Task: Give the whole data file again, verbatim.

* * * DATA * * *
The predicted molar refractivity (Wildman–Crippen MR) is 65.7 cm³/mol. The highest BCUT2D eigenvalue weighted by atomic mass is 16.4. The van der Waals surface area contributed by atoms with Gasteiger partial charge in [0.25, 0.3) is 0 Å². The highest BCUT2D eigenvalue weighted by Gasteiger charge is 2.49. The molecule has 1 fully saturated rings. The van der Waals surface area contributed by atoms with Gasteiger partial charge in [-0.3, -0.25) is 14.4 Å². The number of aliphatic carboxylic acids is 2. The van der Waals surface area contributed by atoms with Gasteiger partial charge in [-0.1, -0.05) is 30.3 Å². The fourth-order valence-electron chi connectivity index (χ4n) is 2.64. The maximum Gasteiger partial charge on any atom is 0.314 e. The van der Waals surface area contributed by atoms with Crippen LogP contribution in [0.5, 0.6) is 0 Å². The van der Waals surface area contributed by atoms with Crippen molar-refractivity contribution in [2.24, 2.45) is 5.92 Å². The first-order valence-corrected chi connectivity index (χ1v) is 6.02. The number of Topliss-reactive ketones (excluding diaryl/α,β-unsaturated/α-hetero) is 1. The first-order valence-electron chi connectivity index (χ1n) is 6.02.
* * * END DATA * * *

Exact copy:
The predicted molar refractivity (Wildman–Crippen MR) is 65.7 cm³/mol. The highest BCUT2D eigenvalue weighted by atomic mass is 16.4. The van der Waals surface area contributed by atoms with Gasteiger partial charge in [0.25, 0.3) is 0 Å². The highest BCUT2D eigenvalue weighted by Gasteiger charge is 2.49. The molecule has 1 fully saturated rings. The van der Waals surface area contributed by atoms with Gasteiger partial charge in [-0.3, -0.25) is 14.4 Å². The number of aliphatic carboxylic acids is 2. The van der Waals surface area contributed by atoms with Gasteiger partial charge in [-0.1, -0.05) is 30.3 Å². The fourth-order valence-electron chi connectivity index (χ4n) is 2.64. The maximum Gasteiger partial charge on any atom is 0.314 e. The van der Waals surface area contributed by atoms with Crippen LogP contribution in [0.5, 0.6) is 0 Å². The van der Waals surface area contributed by atoms with Crippen molar-refractivity contribution in [2.24, 2.45) is 5.92 Å². The first-order valence-corrected chi connectivity index (χ1v) is 6.02. The number of Topliss-reactive ketones (excluding diaryl/α,β-unsaturated/α-hetero) is 1. The first-order valence-electron chi connectivity index (χ1n) is 6.02.